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New Android Malware Creating Fraudulent Ad Views

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There is some new Android malware that was found by eZanga you might want to know about. This new Android malware is found within many different “innocent” apps out there on Google Play Store. The malware is basically using your Android device without your permission to view videos and create fraudulent advertisement revenue. We have all of the latest news about the thousands of apps eZanga found on Google Play Store that contain this Android malware.

Android Malware Leads to Fraudulent Ad & Video Viewing

The biggest threat to this new Android malware is that it has been found in over 1,300 different apps. Most of these apps are innocent apps, meaning those that show you a cute kitten as your wallpaper or allow you to edit your photos for free. The malware is basically viewing videos and advertisements on your device without your knowledge or permission. This in turn will lead to fraudulent advertisement views and revenue for those responsible for the Android malware.

The online marketing firm eZanga happened to find out about this Android malware while using Anura. Anura is the fraud protection software that the company created. The software was being used to look at a specific module that is found within an Android SDK.

For those of you not familiar with the inner workings of Android, an SDK is a Software Development Kit. This particular module will hide within the apps themselves and then run various advertisement and play videos once it is activated. This is happening with the Android user is not using the device, which means it is without the knowledge or permission of the user.

Android Malware Found Hidden in Over 1,300 Apps

This specific Android malware was found to be hidden in over 1,330 different apps. The malware has been eating down battery life and eating down bandwidth as well. If you have an Android device that is not getting good battery life, this malware just might be the reason.

A lot of apps are using this particular SDK responsible for the fraudulent ad views. Some of these top apps could have easily been downloaded over 1 million times just in the Google Play Store alone. For advertisers, this could mean a loss of $2 million to $10 million in fraudulent revenue.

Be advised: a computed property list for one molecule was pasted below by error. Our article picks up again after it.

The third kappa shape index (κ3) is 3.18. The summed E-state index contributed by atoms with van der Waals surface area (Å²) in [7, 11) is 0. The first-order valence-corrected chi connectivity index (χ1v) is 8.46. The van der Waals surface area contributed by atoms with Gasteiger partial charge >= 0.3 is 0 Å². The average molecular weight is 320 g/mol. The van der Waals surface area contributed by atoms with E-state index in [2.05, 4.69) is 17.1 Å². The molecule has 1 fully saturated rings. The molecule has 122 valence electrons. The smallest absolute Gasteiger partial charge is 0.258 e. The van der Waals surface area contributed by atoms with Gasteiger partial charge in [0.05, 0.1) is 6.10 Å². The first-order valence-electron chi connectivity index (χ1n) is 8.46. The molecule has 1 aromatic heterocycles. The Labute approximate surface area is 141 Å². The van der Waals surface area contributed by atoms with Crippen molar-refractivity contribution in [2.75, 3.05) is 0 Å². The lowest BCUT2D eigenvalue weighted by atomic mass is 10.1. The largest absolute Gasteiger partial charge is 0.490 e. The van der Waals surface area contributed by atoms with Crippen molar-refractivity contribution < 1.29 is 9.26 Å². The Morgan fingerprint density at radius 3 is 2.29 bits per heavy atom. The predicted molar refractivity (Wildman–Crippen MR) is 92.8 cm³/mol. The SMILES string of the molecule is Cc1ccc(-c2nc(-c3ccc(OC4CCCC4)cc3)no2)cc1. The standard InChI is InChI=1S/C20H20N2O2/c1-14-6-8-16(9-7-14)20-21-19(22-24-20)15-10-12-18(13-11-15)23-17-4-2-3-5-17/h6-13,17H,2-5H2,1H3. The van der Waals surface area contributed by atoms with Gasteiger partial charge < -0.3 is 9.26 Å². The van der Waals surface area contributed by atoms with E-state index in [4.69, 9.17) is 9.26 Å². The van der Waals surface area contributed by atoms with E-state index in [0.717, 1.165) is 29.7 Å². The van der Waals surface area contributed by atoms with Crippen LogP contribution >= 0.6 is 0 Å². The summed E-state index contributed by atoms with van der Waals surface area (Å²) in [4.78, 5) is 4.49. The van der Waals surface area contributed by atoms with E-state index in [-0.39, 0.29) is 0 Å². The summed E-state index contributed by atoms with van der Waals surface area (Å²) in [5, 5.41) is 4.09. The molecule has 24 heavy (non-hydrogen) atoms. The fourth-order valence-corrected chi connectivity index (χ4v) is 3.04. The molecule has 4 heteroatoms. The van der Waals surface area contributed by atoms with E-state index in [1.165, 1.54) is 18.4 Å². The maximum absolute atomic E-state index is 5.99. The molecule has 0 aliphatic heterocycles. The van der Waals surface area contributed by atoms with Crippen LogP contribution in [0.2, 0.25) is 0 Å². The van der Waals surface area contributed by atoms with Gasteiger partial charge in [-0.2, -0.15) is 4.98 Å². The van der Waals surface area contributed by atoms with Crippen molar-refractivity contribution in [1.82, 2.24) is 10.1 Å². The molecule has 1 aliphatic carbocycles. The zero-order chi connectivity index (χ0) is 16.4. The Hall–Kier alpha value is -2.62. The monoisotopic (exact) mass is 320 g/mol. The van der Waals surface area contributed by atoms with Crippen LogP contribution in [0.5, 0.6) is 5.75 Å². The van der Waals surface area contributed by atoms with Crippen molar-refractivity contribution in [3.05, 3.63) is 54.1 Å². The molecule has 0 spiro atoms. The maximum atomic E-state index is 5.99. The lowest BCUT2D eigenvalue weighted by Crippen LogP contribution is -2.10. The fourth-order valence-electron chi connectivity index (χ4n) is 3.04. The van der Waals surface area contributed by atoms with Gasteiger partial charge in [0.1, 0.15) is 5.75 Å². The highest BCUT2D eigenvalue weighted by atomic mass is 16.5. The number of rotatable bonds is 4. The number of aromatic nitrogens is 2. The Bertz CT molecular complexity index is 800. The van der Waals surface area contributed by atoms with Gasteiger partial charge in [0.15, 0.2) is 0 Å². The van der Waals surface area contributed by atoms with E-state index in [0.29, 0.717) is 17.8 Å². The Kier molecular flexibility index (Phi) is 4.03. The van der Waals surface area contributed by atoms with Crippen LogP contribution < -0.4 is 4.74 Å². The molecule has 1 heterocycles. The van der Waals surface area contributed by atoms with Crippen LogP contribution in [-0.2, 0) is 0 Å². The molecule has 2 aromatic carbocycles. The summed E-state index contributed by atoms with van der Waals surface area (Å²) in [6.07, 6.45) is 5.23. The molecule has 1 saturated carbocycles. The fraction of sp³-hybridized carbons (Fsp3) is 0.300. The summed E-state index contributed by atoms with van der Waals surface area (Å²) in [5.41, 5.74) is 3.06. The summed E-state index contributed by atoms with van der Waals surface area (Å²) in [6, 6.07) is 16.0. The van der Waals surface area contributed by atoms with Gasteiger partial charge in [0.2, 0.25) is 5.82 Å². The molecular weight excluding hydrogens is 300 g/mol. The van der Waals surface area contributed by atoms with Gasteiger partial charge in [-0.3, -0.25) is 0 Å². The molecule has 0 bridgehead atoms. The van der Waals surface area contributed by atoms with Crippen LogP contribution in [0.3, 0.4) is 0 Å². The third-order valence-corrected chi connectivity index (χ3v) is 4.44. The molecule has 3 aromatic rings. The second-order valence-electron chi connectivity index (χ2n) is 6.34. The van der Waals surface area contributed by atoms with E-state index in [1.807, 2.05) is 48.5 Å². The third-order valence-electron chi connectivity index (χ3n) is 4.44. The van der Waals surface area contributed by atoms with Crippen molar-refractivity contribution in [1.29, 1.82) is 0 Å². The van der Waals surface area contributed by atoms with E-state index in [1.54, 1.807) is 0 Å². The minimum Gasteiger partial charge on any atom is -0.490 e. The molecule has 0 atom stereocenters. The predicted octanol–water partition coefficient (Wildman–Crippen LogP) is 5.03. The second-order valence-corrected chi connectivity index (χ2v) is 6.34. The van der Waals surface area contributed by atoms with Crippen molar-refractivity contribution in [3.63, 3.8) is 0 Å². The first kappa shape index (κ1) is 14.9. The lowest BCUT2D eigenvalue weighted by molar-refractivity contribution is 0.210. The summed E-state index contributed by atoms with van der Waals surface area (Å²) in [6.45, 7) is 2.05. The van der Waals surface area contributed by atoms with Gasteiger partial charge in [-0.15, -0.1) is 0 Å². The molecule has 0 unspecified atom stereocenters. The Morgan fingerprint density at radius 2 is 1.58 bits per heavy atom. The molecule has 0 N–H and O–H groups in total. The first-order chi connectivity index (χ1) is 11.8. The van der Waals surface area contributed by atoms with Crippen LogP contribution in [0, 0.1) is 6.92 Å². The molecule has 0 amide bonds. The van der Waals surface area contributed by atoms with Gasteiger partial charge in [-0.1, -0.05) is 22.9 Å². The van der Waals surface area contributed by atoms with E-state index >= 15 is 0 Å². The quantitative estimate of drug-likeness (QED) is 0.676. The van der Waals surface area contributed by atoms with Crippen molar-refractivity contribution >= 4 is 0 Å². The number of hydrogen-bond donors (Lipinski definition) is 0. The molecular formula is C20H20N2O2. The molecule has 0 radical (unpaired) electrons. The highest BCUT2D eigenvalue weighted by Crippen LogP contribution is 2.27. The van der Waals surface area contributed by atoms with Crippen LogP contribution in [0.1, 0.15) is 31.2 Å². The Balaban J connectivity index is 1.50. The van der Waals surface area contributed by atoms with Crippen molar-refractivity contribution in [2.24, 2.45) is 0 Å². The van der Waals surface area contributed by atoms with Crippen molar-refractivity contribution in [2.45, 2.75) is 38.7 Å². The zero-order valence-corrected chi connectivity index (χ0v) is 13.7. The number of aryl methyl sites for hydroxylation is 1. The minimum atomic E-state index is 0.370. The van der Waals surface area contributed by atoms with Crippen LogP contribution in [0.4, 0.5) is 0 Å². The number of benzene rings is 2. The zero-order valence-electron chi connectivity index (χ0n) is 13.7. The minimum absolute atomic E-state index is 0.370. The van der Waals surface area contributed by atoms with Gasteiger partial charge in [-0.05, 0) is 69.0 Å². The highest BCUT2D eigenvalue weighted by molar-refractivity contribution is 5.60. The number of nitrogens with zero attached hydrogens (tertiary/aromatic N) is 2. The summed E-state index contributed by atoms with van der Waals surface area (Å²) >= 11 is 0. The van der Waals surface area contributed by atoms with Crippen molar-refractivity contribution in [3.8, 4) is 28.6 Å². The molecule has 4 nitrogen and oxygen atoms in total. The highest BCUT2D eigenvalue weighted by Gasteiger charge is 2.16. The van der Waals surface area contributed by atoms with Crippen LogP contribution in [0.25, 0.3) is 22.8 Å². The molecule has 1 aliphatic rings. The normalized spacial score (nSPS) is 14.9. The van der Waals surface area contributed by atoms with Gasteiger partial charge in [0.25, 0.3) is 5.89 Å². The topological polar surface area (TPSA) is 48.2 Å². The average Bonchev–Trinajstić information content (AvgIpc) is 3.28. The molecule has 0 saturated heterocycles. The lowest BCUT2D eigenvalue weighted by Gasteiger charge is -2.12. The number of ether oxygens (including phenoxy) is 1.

The most interesting part about this Android malware was how quickly the malware was spreading. One week, eZanga found the malware in 312 apps. Out of those 312 apps, there were 53 in Google Play Store. A week late, 750 apps were found with this SDK and out of those, 300 were in Google Play Store.

A couple days later, 1,330 apps were found with this Android malware SDK. Out of the 1,330 apps there were 317 that were found in Google Play Store. That is a huge increase in the amount of apps that were using this SDK module, and it shows how quickly this fraudulent ad revenue malware could spread.

Android Malware & SDK Module Hidden Inside “Innocent” Apps

The Android malware we are talking about right now is being hidden inside of “innocent” apps. These are apps that seem like they are nothing, meaning nothing harmful or nefarious. Apps such as free background apps or wallpaper apps for Android.

These apps often times contained cute cats or cool effects. Some also contained nature scenes or other cute animals. Some of the other apps with this SDK module included photo-editing software or apps that promised to be a free version of the popular paid software.

Google Responds to New Android Malware Threat

It did not take too long for Google to respond to eZanga about the new Android malware threat with this SDK module. Google said that all apps are automatically scanned in order to see if there is potentially harmful malware or other spam going on. These apps are all scanned before they are published on Google Play Store.

There is even a new process being implemented. This new process would allow for a proactive app review. There is also Google Play Protect, which will scan the Android devices and tell a user if there is a suspected malicious app being downloaded. Verify Apps also is being used to warn the user about potentially harmful or dangerous apps.

Google did remove all of the apps eZanga mentioned in the study. It took a few weeks for Google to remove all of these suspected apps from Google Play Store, which means millions of Android devices could be impacted by the SDK. Even though those apps were removed, eZanga said it looked and found over 6,000 more apps with this SDK installed.

Some of those were found on Google Play Store. These apps were a new strain of the same Android malware. This means that it is evolving, and the threat is still present on both Google Play Store and beyond. The main way to avoid this particular issue is to not download any app that promises to give you a free version of a popular paid app. If it is an app you will use and it costs money, you really should purchase the app in order to avoid this SDK malware.